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One of the biggest arguments from skeptics’ points of view on cannabis legalization is its effect on children, both young and teen-aged. This opinion is born from research papers that warn that teens who smoke cannabis will have lower IQs, experience stunted brain development, lose cognitive abilities, develop psychosis and undergo depression and other mental illnesses. However, for many of these negative studies, there is at least one alternative study that has debunked the reported risks.

An all-time favorite study used by anti-cannabis supporters comes from a 2012 Duke University analysis of 1,000 New Zealand residents between the ages of 13 and 38. It concluded that teenagers who smoked cannabis at least four times a week sustained an average IQ loss of eight points. However, in 2014, a much larger study involving 2,612 children, and conducted by the University College of London found “no relationship between cannabis use and lower IQ at age 15.” The authors further commented that “alcohol use was found to be strongly associated with IQ decline.”

Even scarier was the report published by researchers in 2014 at the Center for Brain Health at The University of Texas in the Proceedings of the National Academy of Sciences describing abnormalities in brain function and structure of long-term cannabis consumers. Reporting that chronic cannabis consumers have smaller brain volume in the orbitofrontal region, the authors went on to claim “the structural connectivity or ‘wiring’ of the brain starts degrading with prolonged marijuana use.” But yet again, a different study, published in the Journal of Neuroscience by researchers at the University of Colorado and the University of Louisville in 2015, cited serious inconsistencies in the 2014 University of Texas report, concluding the negative studies were flawed because they “did not adequately exclude the effects of confounding variables” pointing out that “alcohol use, or other factors, may explain some of the contradictory findings.”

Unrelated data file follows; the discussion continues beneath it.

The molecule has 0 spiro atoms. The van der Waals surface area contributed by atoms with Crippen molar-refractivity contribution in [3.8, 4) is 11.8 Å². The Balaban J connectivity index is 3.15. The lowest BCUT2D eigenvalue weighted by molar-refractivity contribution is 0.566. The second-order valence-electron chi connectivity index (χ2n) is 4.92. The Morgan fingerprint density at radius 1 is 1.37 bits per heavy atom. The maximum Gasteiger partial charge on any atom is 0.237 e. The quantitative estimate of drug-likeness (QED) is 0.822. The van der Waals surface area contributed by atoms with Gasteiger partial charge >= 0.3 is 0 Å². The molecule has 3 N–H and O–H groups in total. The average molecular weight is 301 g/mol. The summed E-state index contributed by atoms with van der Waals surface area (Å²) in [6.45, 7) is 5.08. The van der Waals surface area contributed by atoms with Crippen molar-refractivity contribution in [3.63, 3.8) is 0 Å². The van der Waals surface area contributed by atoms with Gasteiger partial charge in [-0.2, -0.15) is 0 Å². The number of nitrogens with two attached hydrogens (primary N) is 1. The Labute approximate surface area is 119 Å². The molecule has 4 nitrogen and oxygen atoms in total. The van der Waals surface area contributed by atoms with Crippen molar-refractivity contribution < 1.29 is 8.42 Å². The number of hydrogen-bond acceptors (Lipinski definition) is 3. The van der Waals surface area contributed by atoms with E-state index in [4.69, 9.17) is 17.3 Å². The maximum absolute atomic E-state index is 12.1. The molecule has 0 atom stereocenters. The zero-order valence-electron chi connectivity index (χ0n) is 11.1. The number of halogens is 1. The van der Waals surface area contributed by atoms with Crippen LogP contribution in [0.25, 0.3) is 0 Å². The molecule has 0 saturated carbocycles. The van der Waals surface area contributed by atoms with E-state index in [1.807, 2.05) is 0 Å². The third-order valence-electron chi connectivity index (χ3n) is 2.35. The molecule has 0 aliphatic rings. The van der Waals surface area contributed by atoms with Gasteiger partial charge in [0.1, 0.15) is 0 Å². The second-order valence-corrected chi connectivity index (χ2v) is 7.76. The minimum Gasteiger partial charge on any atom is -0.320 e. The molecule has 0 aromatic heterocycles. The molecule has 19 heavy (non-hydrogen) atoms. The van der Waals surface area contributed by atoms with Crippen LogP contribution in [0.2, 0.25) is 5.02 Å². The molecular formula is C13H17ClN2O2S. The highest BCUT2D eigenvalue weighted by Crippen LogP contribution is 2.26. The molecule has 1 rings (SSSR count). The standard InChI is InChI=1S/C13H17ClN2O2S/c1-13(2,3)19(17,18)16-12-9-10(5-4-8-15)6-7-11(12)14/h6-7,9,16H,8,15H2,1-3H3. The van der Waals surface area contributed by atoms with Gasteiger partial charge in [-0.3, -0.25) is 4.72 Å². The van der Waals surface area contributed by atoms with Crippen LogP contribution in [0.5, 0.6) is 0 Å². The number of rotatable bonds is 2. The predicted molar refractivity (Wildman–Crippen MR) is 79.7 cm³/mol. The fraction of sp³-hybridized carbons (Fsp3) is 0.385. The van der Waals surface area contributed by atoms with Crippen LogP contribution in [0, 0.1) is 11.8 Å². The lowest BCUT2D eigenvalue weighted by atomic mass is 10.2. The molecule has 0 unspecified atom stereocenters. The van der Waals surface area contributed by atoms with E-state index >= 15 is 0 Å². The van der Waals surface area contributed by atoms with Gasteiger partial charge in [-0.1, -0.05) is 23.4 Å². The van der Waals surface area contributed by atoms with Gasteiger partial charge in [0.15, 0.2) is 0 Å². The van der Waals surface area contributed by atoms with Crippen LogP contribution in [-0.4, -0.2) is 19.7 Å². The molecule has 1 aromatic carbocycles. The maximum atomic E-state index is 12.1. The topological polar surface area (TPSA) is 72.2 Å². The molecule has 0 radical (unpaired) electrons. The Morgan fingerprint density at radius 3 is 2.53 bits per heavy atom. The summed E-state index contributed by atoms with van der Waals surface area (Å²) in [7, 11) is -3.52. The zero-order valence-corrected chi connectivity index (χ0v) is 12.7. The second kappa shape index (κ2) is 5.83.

Appealing to authorities to back up their scare stories, cannabis legalization opponents still quote Office of National Drug Control Policy Director John Walter’s following statement at a press conference from over 10 years ago. “New research being conducted here and abroad illustrates that marijuana use, particularly during the teen years, can lead to depression, thoughts of suicide and schizophrenia.” Paul Casadonte, MD, director of substance abuse treatment programs at New York’s Department of Veterans Affairs Medical Center disagrees with Walters’ statement in a 2012 study published in Psychological Medicine, which concluded that “The current data do[es] not indicate that low to moderate lifetime cannabis use is a major contributor to psychosis or poor social and role functioning in clinical high-risk youth with attenuated positive symptoms of psychosis.”

“Associations between cannabis use and cognitive functioning in cross-sectional studies of adolescents and young adults are small and may be of questionable clinical importance for most individuals.”

 

The most ominous study of all is a 2016 report funded by the National Institute on Drug Abuse (NIDA) whose lead author, Nora Volkow, MD, is the Director of NIDA. The report begins with the following questionable assertion. “It is well established that cannabis use causes acute impairment in the ability of the brain to hold information (i.e., cognitive capacity).” The report published in the Journal of the American Medical Association (JAMA) goes on to claim that “the amotivational effects of chronic cannabis use were linked to impairments in learning and sustained attention” and that “cannabis use causes acute impairment of learning and memory, attention, and working memory.”

Once again, an exhaustive report published in the March 2018 JAMA by researchers with no NIDA affiliation reviewed data from 69 separate studies involving 8,727 subjects and found the JAMA report to be inaccurate or exaggerated. The authors concluded, “Associations between cannabis use and cognitive functioning in cross-sectional studies of adolescents and young adults are small and may be of questionable clinical importance for most individuals.” Regardless of a subject’s age of initiation, the report found no significant long-term deficits in memory, attention, or other aspects of cognitive functioning due to cannabis use.

Most of the studies alleging detrimental results from cannabis consumption by adolescents fail to account for the concomitant use of alcohol, which has been found in multiple studies to cause the problems in adolescents that opponents ascribe to cannabis.

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